I had hoped to take the train from Charlotte, NC to the Berkshires in Massachusetts, but as I delved deeper into the nuts and bolts of train travel, I learned two things: 1. I have very poor geographical knowledge of the eastern seaboard in relation to the South and 2. All trains must go through Washington, DC. Choosing the train from Charlotte to Massachusetts would involve 14 hours of travel. I got over it and flew into Albany, New York, where, happily, Louise picked me up. I had left the velvety green of the South for the velvety green of the Berkshires. It was so peaceful to be cool and surrounded by all that greenery. Quite the contrast to the golden hills of California, though I am not complaining.
Louise and I had a jam-packed schedule of activities starting with a weekend road trip to Maine, a visit to Edith Warton’s house, The Mount, lunch at the Stockbridge Inn which was celebrating their 250-year anniversary, and an afternoon tea at ExtraSpecialTeas, in Housatonic. Of course, I took so many photos that I have to pare them down ruthlessly, machete style. I’ll begin with some photos of Louise and Paul’s farmette, a plot of lush trees and gardens with a house built in the 1800s. They have turned it into an oasis for wildlife as well as a tranquil spot to watch the resident ducks paddle in the pond, pick fresh greens from the garden, feed guests from the outdoor pizza oven, and generally enjoy the peaceful place they created.
Opened on World Autism Day, 2016, Cherri and Scott Sanes created a community-based nonprofit to employ young adults with learning differences. Participants in the day program learn to serve in the tea shop, become baristas, create and sell merchandise including tea blends and packaged foods. Cherri uses bubbles as a metaphor and on my previous visit, the first beverage I had was the excellent bubble tea. The new shop has expanded into all day fare, breakfast, lunch, and afternoon tea, so Louise and I made a reservation. We dressed up in appropriate going out to tea attire and headed to the tea shop. They have painted the outside in cheerful yellows and in good weather have patio seating. We chose to have our tea inside as the day was blustery.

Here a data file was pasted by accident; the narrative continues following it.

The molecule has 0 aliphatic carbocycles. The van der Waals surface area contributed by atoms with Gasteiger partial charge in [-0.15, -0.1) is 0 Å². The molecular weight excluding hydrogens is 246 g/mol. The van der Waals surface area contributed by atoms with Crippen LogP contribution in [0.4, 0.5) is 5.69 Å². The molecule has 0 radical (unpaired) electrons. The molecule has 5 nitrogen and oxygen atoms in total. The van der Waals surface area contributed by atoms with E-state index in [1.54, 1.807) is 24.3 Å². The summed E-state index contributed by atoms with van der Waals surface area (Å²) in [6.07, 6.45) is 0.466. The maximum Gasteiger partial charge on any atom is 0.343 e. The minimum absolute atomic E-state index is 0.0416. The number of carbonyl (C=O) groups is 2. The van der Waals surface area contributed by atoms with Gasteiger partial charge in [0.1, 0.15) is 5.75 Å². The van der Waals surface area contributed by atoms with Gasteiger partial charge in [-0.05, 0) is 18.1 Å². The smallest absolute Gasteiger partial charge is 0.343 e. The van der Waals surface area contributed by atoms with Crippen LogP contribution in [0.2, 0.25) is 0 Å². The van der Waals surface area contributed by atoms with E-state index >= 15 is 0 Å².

At ExtraSpecialTeas, one of the great attributes is the enthusiastic welcome of the greeter and everyone else we met during our tea. Each worker was so friendly and all were working so hard to make sure our visit was lovely. The attention to detail here was not just on the food and surrounds but also on the whole staff. They really have made an inclusive space here, where everyone is welcomed and everyone is valued.
Where ExtraSpecialTeas departs from the more traditional is the dessert course offerings. Beautiful heart-shaped white chocolate tea candies are made with edible flowers and infused with tea. The curried cashews and rosemary almonds are super fresh tasting and a good savory foil for the candies. We both bought packages of the nuts, which are available online.
We asked to see the tea lab where the many tea blends are made and packaged which was fascinating. It was so interesting to see bulk ingredients, herbs and flowers, along with many varieties of tea, all labled and ready to be blended. A few of the more popular blends are Housie Palooza, Blue Skies Herbal, and Sunny Vibes. The webside has good descriptions of the blends, so it is easy to find new ones you will enjoy. To browse the teas and house-made snacks as well as fun tea merchandise, or to read more of Cherri’s inspiring story, check out their website, here: https://www.extraspecialteas.org/